The Supreme Court expressed reservations on the central government’s revised vaccination policy on Friday.

He said that once the vaccination program was opened to people other than the 45 and over age group, it would not make sense to impose on state governments the obligation to procure vaccines for the age group 18-44 years.

“This will leave it up to each state government to negotiate supply schedules, delivery points and other logistical arrangements with manufacturers, among other things. At present, there are only two manufacturers for the authorized vaccines (with another vaccine – Sputnik V, in the course of manufacture), underlined a bench directed by the judge DY Chandrachud.

The bench which also included Judges L Nageswara Rao and Ravindra Bhat said the Center should take responsibility for providing advice to each state on the quantities to be supplied, the allocated vaccine (s), the delivery period and the number of people who can be covered for vaccination, among other details.

“Letting state governments negotiate directly with manufacturers will create chaos and uncertainty. The aim of the vaccination of the 18-44 age group cannot be achieved in the absence of available stocks ”, declared the court.

He also expressed reservations about the Centre’s vaccine pricing policy, stressing that all vaccines, whether 50% purchased by the central government or the remaining 50%, should be used to immunize citizens. “The end user is the same”.

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In accordance with the policy, the central government offers to purchase half of the total quantity included in its 50% quota, while for the rest, manufacturers would declare the price to be fixed in advance, allowing state governments to negotiate their terms.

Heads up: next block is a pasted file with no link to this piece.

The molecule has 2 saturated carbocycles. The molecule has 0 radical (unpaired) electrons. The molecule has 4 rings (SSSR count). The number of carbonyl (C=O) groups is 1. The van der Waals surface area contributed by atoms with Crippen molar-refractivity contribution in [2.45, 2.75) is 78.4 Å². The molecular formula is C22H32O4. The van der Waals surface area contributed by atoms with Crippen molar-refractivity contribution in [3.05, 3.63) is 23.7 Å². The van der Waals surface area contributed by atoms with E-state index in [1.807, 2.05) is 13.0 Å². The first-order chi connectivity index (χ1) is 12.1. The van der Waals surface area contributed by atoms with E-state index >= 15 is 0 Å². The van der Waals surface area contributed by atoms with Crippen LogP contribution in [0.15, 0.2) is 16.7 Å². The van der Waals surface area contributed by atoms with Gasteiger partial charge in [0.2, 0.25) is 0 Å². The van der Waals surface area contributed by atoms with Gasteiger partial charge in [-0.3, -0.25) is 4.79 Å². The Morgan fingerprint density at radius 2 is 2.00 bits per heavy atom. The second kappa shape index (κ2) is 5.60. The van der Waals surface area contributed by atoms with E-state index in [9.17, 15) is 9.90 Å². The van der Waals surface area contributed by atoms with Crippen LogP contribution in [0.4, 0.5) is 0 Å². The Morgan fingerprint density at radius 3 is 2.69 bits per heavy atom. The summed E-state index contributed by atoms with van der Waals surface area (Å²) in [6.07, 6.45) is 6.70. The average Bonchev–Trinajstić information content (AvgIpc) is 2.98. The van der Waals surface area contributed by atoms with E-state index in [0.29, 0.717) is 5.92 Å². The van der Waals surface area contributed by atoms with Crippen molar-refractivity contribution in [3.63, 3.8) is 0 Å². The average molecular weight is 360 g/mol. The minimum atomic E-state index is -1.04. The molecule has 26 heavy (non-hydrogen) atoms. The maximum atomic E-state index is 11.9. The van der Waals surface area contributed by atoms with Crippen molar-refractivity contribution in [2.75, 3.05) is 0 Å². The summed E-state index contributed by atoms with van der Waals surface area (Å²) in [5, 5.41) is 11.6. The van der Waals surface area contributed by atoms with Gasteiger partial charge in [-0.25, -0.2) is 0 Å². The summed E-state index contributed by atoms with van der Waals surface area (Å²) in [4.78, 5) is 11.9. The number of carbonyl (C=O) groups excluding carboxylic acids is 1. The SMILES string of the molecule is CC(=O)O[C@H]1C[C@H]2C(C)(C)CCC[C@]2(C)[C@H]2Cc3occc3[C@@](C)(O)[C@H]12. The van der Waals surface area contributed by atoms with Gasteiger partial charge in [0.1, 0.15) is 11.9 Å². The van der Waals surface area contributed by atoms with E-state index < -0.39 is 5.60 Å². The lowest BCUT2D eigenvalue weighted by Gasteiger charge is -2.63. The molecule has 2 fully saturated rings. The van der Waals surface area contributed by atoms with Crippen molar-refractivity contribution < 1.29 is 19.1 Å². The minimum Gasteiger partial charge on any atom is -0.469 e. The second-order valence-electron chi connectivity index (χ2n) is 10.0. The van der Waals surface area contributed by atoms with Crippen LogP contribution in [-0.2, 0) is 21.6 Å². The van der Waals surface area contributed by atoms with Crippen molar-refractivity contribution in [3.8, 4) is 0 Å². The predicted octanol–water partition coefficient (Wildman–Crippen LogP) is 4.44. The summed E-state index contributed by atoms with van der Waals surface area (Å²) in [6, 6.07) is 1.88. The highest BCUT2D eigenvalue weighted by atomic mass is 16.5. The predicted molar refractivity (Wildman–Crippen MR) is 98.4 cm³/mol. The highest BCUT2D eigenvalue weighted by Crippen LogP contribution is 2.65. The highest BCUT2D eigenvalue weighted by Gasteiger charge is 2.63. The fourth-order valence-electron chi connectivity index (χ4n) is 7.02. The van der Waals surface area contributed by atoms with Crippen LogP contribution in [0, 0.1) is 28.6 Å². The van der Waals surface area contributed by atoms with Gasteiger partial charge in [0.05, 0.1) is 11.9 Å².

The court said it is likely that forcing state governments to negotiate with manufacturers on the grounds of promoting competition and making it attractive to new vaccine makers would result in serious harm to those in the group. age 18 to 44, who will be vaccinated by the states.

“The social strata of this age group also include people who are Bahujan or who belong to other disadvantaged and marginalized groups, like many other age groups of the population. They may not have the capacity to pay, ”said the court.

“Whether essential vaccines will be made available to them will depend on the decision of each state government, on the basis of its own finances, whether the vaccine should be made available free of charge or subsidized and, in this case, ‘affirmative, to what extent. This will create disparities across the country, ”the court said.

The court pointed out to the Center that the vaccines provided to citizens were a valuable public good.

“Discrimination cannot be made between different categories of citizens who find themselves in a similar situation on the grounds that if the central government will bear the burden of providing free vaccines for the population 45 years and over, the state governments will discharge themselves. responsibility for 18 to 44 year olds. age group on commercial terms that they can negotiate, ”he said.